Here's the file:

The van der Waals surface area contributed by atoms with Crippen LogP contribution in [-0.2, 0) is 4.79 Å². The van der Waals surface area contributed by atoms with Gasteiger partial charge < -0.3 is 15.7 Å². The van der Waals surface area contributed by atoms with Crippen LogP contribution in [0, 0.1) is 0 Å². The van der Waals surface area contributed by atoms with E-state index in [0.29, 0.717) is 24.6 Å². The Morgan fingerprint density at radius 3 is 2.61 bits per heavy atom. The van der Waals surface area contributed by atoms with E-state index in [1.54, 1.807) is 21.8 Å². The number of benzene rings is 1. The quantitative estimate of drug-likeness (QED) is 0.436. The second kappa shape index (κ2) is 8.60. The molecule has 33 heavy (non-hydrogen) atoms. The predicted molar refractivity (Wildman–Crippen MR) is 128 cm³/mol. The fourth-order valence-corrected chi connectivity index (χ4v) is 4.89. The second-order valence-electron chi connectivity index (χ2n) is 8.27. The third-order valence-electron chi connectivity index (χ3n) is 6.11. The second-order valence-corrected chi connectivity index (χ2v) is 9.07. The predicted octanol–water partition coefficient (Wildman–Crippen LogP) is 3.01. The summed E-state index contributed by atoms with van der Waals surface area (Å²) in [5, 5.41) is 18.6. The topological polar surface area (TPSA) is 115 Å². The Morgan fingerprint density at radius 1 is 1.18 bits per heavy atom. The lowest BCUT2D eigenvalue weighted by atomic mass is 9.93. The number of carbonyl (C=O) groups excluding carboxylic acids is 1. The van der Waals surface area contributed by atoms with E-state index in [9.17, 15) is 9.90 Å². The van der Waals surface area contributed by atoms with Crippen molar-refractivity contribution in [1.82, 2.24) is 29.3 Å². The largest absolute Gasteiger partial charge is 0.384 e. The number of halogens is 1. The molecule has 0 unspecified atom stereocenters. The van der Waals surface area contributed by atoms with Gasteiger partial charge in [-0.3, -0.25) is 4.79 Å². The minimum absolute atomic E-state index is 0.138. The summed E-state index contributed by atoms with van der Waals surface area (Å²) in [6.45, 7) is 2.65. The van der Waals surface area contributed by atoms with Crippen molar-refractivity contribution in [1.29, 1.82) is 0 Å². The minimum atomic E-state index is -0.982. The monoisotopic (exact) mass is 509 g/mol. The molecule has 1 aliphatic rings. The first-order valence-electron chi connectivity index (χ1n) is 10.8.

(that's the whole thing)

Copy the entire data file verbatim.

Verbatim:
The van der Waals surface area contributed by atoms with Crippen LogP contribution in [-0.2, 0) is 4.79 Å². The van der Waals surface area contributed by atoms with Gasteiger partial charge < -0.3 is 15.7 Å². The van der Waals surface area contributed by atoms with Crippen LogP contribution in [0, 0.1) is 0 Å². The van der Waals surface area contributed by atoms with E-state index in [0.29, 0.717) is 24.6 Å². The Morgan fingerprint density at radius 3 is 2.61 bits per heavy atom. The van der Waals surface area contributed by atoms with E-state index in [1.54, 1.807) is 21.8 Å². The number of benzene rings is 1. The quantitative estimate of drug-likeness (QED) is 0.436. The second kappa shape index (κ2) is 8.60. The molecule has 33 heavy (non-hydrogen) atoms. The predicted molar refractivity (Wildman–Crippen MR) is 128 cm³/mol. The fourth-order valence-corrected chi connectivity index (χ4v) is 4.89. The second-order valence-electron chi connectivity index (χ2n) is 8.27. The third-order valence-electron chi connectivity index (χ3n) is 6.11. The second-order valence-corrected chi connectivity index (χ2v) is 9.07. The predicted octanol–water partition coefficient (Wildman–Crippen LogP) is 3.01. The summed E-state index contributed by atoms with van der Waals surface area (Å²) in [5, 5.41) is 18.6. The topological polar surface area (TPSA) is 115 Å². The Morgan fingerprint density at radius 1 is 1.18 bits per heavy atom. The lowest BCUT2D eigenvalue weighted by atomic mass is 9.93. The number of carbonyl (C=O) groups excluding carboxylic acids is 1. The van der Waals surface area contributed by atoms with E-state index in [9.17, 15) is 9.90 Å². The van der Waals surface area contributed by atoms with Crippen molar-refractivity contribution in [1.82, 2.24) is 29.3 Å². The largest absolute Gasteiger partial charge is 0.384 e. The number of halogens is 1. The molecule has 0 unspecified atom stereocenters. The van der Waals surface area contributed by atoms with Gasteiger partial charge in [-0.3, -0.25) is 4.79 Å². The minimum absolute atomic E-state index is 0.138. The summed E-state index contributed by atoms with van der Waals surface area (Å²) in [6.45, 7) is 2.65. The van der Waals surface area contributed by atoms with Crippen molar-refractivity contribution in [1.29, 1.82) is 0 Å². The minimum atomic E-state index is -0.982. The monoisotopic (exact) mass is 509 g/mol. The molecule has 1 aliphatic rings. The first-order valence-electron chi connectivity index (χ1n) is 10.8.